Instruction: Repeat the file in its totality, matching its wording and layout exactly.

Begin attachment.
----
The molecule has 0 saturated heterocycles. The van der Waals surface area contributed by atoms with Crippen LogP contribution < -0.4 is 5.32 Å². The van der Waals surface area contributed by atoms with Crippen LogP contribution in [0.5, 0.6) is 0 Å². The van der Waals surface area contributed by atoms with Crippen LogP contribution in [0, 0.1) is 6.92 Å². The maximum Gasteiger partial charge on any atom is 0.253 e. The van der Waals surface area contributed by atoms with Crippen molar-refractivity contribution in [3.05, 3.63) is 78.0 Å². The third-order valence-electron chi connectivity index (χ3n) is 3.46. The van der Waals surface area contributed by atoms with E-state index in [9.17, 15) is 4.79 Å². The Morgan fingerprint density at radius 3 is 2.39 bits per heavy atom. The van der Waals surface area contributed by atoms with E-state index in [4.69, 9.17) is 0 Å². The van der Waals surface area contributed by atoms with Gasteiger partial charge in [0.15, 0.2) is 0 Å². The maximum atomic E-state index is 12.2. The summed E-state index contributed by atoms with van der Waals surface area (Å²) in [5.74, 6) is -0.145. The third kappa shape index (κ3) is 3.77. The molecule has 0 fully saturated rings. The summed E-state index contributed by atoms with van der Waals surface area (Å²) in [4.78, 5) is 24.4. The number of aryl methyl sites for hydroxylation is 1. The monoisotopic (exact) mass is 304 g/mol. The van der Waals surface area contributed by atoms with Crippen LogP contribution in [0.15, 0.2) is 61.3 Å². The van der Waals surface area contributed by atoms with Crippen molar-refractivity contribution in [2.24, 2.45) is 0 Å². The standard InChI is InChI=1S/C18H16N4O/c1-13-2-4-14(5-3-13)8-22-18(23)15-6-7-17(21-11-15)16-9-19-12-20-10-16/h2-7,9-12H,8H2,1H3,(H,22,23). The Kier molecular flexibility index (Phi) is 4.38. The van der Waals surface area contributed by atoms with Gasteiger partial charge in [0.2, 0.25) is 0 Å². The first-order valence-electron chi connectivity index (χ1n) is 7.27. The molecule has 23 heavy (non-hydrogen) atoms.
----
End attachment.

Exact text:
The molecule has 0 saturated heterocycles. The van der Waals surface area contributed by atoms with Crippen LogP contribution < -0.4 is 5.32 Å². The van der Waals surface area contributed by atoms with Crippen LogP contribution in [0.5, 0.6) is 0 Å². The van der Waals surface area contributed by atoms with Crippen LogP contribution in [0, 0.1) is 6.92 Å². The maximum Gasteiger partial charge on any atom is 0.253 e. The van der Waals surface area contributed by atoms with Crippen molar-refractivity contribution in [3.05, 3.63) is 78.0 Å². The third-order valence-electron chi connectivity index (χ3n) is 3.46. The van der Waals surface area contributed by atoms with E-state index in [9.17, 15) is 4.79 Å². The Morgan fingerprint density at radius 3 is 2.39 bits per heavy atom. The van der Waals surface area contributed by atoms with E-state index in [4.69, 9.17) is 0 Å². The van der Waals surface area contributed by atoms with Gasteiger partial charge in [0.15, 0.2) is 0 Å². The maximum atomic E-state index is 12.2. The summed E-state index contributed by atoms with van der Waals surface area (Å²) in [5.74, 6) is -0.145. The third kappa shape index (κ3) is 3.77. The molecule has 0 fully saturated rings. The summed E-state index contributed by atoms with van der Waals surface area (Å²) in [4.78, 5) is 24.4. The number of aryl methyl sites for hydroxylation is 1. The monoisotopic (exact) mass is 304 g/mol. The van der Waals surface area contributed by atoms with Crippen LogP contribution in [0.15, 0.2) is 61.3 Å². The van der Waals surface area contributed by atoms with Crippen molar-refractivity contribution in [2.24, 2.45) is 0 Å². The standard InChI is InChI=1S/C18H16N4O/c1-13-2-4-14(5-3-13)8-22-18(23)15-6-7-17(21-11-15)16-9-19-12-20-10-16/h2-7,9-12H,8H2,1H3,(H,22,23). The Kier molecular flexibility index (Phi) is 4.38. The van der Waals surface area contributed by atoms with Gasteiger partial charge in [0.2, 0.25) is 0 Å². The first-order valence-electron chi connectivity index (χ1n) is 7.27. The molecule has 23 heavy (non-hydrogen) atoms.